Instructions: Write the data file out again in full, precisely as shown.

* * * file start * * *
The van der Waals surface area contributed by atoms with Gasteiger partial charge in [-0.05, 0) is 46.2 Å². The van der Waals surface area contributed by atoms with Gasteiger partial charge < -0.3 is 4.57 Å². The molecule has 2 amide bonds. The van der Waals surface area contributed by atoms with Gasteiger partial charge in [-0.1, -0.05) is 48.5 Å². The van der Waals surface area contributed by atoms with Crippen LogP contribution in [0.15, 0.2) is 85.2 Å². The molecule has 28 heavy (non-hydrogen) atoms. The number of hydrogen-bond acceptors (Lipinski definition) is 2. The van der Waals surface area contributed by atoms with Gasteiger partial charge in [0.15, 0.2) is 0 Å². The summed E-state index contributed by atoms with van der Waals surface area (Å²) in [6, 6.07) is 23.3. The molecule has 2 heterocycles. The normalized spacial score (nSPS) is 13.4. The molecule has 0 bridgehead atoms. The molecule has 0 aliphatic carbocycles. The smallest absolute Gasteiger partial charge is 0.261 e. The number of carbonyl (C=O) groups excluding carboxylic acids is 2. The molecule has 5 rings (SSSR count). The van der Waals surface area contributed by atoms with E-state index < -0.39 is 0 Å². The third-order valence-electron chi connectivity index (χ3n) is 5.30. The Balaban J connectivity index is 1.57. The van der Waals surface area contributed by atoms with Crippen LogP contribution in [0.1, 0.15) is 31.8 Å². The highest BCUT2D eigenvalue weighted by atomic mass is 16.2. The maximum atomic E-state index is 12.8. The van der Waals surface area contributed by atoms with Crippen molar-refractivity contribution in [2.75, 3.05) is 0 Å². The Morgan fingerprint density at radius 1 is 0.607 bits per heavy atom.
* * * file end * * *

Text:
The van der Waals surface area contributed by atoms with Gasteiger partial charge in [-0.05, 0) is 46.2 Å². The van der Waals surface area contributed by atoms with Gasteiger partial charge < -0.3 is 4.57 Å². The molecule has 2 amide bonds. The van der Waals surface area contributed by atoms with Gasteiger partial charge in [-0.1, -0.05) is 48.5 Å². The van der Waals surface area contributed by atoms with Crippen LogP contribution in [0.15, 0.2) is 85.2 Å². The molecule has 28 heavy (non-hydrogen) atoms. The number of hydrogen-bond acceptors (Lipinski definition) is 2. The van der Waals surface area contributed by atoms with Gasteiger partial charge in [0.15, 0.2) is 0 Å². The summed E-state index contributed by atoms with van der Waals surface area (Å²) in [6, 6.07) is 23.3. The molecule has 2 heterocycles. The normalized spacial score (nSPS) is 13.4. The molecule has 0 bridgehead atoms. The molecule has 0 aliphatic carbocycles. The smallest absolute Gasteiger partial charge is 0.261 e. The number of carbonyl (C=O) groups excluding carboxylic acids is 2. The molecule has 5 rings (SSSR count). The van der Waals surface area contributed by atoms with E-state index < -0.39 is 0 Å². The third-order valence-electron chi connectivity index (χ3n) is 5.30. The Balaban J connectivity index is 1.57. The van der Waals surface area contributed by atoms with Crippen LogP contribution in [0.1, 0.15) is 31.8 Å². The highest BCUT2D eigenvalue weighted by atomic mass is 16.2. The maximum atomic E-state index is 12.8. The van der Waals surface area contributed by atoms with Crippen molar-refractivity contribution in [2.75, 3.05) is 0 Å². The Morgan fingerprint density at radius 1 is 0.607 bits per heavy atom.